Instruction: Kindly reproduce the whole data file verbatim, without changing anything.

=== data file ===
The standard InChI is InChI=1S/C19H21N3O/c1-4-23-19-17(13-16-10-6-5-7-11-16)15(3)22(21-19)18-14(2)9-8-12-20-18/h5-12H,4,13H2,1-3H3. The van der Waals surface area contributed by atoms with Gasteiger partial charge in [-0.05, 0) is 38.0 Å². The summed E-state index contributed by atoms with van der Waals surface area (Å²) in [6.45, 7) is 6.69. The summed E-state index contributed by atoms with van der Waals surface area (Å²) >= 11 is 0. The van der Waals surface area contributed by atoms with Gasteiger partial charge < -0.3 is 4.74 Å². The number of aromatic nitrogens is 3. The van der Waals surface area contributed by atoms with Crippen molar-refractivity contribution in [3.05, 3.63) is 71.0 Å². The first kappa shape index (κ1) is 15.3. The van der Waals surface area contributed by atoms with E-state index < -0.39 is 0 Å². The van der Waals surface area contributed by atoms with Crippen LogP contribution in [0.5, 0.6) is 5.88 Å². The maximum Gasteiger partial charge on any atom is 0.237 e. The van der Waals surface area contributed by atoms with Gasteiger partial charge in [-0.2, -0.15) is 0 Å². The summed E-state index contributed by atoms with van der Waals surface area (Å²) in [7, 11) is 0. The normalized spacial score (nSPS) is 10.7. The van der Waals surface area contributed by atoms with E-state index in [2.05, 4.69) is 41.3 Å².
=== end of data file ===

The standard InChI is InChI=1S/C19H21N3O/c1-4-23-19-17(13-16-10-6-5-7-11-16)15(3)22(21-19)18-14(2)9-8-12-20-18/h5-12H,4,13H2,1-3H3. The van der Waals surface area contributed by atoms with Gasteiger partial charge in [-0.05, 0) is 38.0 Å². The summed E-state index contributed by atoms with van der Waals surface area (Å²) in [6.45, 7) is 6.69. The summed E-state index contributed by atoms with van der Waals surface area (Å²) >= 11 is 0. The van der Waals surface area contributed by atoms with Gasteiger partial charge < -0.3 is 4.74 Å². The number of aromatic nitrogens is 3. The van der Waals surface area contributed by atoms with Crippen molar-refractivity contribution in [3.05, 3.63) is 71.0 Å². The first kappa shape index (κ1) is 15.3. The van der Waals surface area contributed by atoms with E-state index < -0.39 is 0 Å². The van der Waals surface area contributed by atoms with Crippen LogP contribution in [0.5, 0.6) is 5.88 Å². The maximum Gasteiger partial charge on any atom is 0.237 e. The van der Waals surface area contributed by atoms with Gasteiger partial charge in [-0.2, -0.15) is 0 Å². The summed E-state index contributed by atoms with van der Waals surface area (Å²) in [7, 11) is 0. The normalized spacial score (nSPS) is 10.7. The van der Waals surface area contributed by atoms with E-state index in [2.05, 4.69) is 41.3 Å².